As we near the end of a very profound year in world events, I find myself, like so many others, in a state of reflection. I also find myself at a time in my life where I have little patience for the ridiculous politically correct statements, all meant to avoid saying those two words: Merry Christmas.

Please spare me the religious claptrap, the lessons of ethnic histories, and the holier than thou pronouncements of the alleged real meaning of this time of year. Tell the truth.
Christmas is for kids. It is also a time of year that we should fortify our thoughts of good will and love to our neighbours in our work and where we live. No matter who we are or what religion or faith that we follow. Anything other than that is a failure of humanity. We should always cherish Christmas.

Tell the truth. The image of Santa Claus was created by a brilliant graphic artist at the Coca-Cola company and its initial purpose was to sell more soda pop. But it was adopted by all of us as the representative image of a wonderful time of year we call Christmas. A time when presents are exchanged. A time when children gleefully receive new toys. A time when families and friends gather for a meal. A time when oaths are made and promises are declared to help others, especially those less fortunate than us. A time to put aside personal bitterness and petty anger.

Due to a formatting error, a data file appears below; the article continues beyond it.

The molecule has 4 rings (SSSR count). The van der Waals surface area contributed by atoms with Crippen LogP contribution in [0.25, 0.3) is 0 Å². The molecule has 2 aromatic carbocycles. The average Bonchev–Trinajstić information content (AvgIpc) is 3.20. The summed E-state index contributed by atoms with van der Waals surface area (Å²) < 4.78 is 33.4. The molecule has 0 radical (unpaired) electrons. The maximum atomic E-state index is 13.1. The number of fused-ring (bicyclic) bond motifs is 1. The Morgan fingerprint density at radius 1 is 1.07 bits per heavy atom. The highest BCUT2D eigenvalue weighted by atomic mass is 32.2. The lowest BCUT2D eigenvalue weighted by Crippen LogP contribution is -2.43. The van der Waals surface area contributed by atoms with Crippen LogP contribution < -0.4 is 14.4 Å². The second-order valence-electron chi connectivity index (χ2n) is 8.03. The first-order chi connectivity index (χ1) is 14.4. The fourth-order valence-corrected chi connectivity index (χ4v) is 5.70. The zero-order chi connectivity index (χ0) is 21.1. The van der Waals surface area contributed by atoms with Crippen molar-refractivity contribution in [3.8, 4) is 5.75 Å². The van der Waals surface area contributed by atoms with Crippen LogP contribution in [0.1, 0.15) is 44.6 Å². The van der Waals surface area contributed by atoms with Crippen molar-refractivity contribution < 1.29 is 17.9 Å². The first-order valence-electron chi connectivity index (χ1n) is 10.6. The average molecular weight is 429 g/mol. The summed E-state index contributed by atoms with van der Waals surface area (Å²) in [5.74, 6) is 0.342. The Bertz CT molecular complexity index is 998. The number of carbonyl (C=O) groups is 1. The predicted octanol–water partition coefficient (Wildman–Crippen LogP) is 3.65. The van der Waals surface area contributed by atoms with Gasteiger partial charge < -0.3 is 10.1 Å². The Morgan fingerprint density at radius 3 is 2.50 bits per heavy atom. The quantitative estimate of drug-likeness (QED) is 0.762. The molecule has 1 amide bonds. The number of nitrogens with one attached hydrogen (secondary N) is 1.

There is no greater threat to our society and our world than the threat we create ourselves to the image of Christmas and the Coca-Cola Santa Claus. The image of shopping in quaint little stores downtown as gentle snow falls all around us. The image of well-behaved happy children, cheerful lights, heartfelt music, a snifter of brandy, a glowing
fireplace, a grand table of food, and so much more. We threaten all of it with cynicism, and sarcasm.
Tell the truth. These things are not physically present in our lives. But they are real in our dreams, our wishes and our wistful image of Christmas. Whatever is missing can be created within the greatest gift God ever gave us, our imagination. Can anyone be so cruel in their heart that would deny such great dreams?
Can people be so cynical that they would deny that maybe, just maybe, there could be a few people who will take their promises to heart this special time of year and actually become more pleasant and charitable all year long, from this Christmas forward? It could happen. It could be someone we know. It could be one of us.
Can anyone be so self righteous to deny an image of Santa Claus and Christmas that includes first and foremost, good will to neighbours and peace on earth because some stupid religion they belong to tells them that they can't? If someone belongs to the Islamic, Jewish, Buddhist, Christian, or whatever faith, I doubt very much that they could show me
where it says in their whatever holy book that they must deny the hopes, and the dreams that Santa Claus and Christmas represent.
So Merry Christmas to us all.
Merry Christmas to the Realtor who worked so hard to arrange a place for a family to live. Regardless of whether it was rented or purchased.
And finally, Merry Christmas to the most cynical people in our midst, because they need to know most of all, what Santa Claus and Christmas are really all about.  
 
 
By: Heino Molls
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